7. The antimicrobial film as claimed in one of claims 1 to 6, wherein the film has a thickness of 0.01-1.0 mm.

8. The use of the antimicrobial film as claimed in one of claims 1 to 7 as packaging film in the food sector.

9. The use of the antimicrobial film as claimed in one of claims 1 to 7 for lining or coating food packaging or food containers.

10. The apparatus for sterilizing liquid or pumpable foods comprising contact surfaces which are coated or lined with antimicrobial films as claimed in one of claims 1 to 7.

11. The apparatus as claimed in claim 10, wherein the contact surfaces are constructed as pipes, tubes, mixers, sieves, holders, container surfaces, machine parts.

Description:
[0001] The invention relates to the implementation and use of antimicrobial polymers for producing antimicrobial preservative systems for foods such as packaging films.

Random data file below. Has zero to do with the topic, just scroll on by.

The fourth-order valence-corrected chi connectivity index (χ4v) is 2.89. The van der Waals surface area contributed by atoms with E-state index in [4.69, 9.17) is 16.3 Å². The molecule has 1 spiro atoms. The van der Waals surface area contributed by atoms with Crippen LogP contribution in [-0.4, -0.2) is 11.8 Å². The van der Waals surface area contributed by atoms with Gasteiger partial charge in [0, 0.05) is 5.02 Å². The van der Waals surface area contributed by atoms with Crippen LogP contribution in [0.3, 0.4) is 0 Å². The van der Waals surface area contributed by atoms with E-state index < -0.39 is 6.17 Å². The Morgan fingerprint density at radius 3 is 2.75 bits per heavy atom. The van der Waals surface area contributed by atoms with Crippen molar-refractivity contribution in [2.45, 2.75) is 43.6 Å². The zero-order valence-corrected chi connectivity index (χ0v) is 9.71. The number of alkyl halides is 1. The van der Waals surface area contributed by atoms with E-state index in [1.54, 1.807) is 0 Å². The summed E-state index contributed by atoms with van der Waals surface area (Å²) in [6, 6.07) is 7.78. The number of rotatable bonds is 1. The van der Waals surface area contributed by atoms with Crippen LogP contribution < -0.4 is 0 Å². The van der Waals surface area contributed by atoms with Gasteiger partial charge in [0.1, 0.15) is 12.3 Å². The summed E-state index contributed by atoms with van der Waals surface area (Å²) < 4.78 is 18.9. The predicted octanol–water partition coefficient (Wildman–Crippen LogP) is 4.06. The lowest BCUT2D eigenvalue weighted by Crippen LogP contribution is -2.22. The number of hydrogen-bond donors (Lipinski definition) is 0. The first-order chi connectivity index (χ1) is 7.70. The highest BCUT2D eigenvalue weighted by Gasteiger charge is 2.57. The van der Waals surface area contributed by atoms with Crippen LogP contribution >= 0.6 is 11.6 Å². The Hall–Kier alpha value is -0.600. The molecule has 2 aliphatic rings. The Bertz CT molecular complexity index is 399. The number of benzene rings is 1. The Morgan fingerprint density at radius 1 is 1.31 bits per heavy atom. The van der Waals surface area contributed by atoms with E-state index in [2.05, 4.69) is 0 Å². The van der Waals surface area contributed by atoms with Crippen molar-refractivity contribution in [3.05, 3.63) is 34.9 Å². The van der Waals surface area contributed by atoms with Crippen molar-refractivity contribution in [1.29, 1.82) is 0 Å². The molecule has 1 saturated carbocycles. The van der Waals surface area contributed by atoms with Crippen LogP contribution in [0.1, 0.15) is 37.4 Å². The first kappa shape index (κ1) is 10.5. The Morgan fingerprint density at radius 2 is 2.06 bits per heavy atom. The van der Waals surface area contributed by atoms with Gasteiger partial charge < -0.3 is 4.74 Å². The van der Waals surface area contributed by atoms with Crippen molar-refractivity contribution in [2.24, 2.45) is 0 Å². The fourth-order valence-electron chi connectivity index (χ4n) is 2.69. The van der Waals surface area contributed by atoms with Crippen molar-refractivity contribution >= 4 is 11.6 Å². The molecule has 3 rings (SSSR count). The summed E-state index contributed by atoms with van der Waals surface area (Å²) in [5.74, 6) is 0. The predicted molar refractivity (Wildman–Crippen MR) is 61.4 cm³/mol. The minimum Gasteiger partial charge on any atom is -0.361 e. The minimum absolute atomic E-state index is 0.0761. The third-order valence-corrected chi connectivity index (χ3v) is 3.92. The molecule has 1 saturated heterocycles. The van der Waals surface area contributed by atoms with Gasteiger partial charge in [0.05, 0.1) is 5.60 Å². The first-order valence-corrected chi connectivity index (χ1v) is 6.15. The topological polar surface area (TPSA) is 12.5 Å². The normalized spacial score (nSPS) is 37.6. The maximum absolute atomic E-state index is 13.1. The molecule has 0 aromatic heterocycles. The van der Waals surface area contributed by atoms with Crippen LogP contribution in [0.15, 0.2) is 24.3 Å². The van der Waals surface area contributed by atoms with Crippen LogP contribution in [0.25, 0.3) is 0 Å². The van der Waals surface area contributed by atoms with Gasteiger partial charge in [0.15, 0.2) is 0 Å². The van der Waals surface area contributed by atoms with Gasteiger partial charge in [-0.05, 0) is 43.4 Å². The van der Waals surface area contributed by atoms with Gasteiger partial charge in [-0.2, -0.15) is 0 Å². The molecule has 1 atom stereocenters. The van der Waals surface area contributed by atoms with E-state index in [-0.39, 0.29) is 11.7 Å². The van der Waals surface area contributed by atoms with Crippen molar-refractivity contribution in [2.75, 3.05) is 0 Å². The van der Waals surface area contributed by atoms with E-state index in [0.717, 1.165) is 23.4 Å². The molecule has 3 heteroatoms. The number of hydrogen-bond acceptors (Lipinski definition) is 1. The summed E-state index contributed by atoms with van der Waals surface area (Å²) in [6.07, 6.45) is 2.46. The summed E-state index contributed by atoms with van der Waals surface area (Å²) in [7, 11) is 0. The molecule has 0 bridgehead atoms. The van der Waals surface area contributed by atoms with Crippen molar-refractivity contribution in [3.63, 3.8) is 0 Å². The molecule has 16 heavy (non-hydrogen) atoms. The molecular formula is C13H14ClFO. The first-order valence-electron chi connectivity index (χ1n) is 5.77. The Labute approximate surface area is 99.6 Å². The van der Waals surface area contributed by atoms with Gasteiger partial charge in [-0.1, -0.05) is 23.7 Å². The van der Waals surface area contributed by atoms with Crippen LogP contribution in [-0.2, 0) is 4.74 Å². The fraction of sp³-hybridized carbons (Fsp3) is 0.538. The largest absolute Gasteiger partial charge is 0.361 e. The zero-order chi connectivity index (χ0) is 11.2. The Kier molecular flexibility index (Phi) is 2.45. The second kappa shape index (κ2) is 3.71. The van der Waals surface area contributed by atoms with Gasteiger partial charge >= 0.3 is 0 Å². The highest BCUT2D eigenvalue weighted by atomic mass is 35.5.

[0002] More than 90% of all food poisonings are of microbial origin. Among the foods particularly at risk are milk and milk products, cheese, meat and meat-containing products, poultry and poultry-containing products, fish, fish-containing products and mollusks, cakes, puddings and icecream, mayonnaises, sauces and salads and products containing eggs in general. In Germany alone, in the period from 1993 to 1998, more than 35% of all the cases of infection were due to food consumption at home, 22% to that in schools and kindergartens, and 14% to that in restaurants and hotels. In comparison, however, more than 33% of microbial contaminations are due to food manufacture or processing, followed by about 7% contaminations which are due to the producer. Bearing in mind at the same time the large unknown area of more than 43% of cases where determination of the source of contamination did not succeed, it is evident that for optimization with regard to limiting contamination, food manufacture and processing offers the greatest potential. Frequently, also, it is not the microbes themselves, as in the case of pathogenic microorganisms which are the causative agents of disease, but rather toxins which can have a high toxic potential even in the absence of the microbes.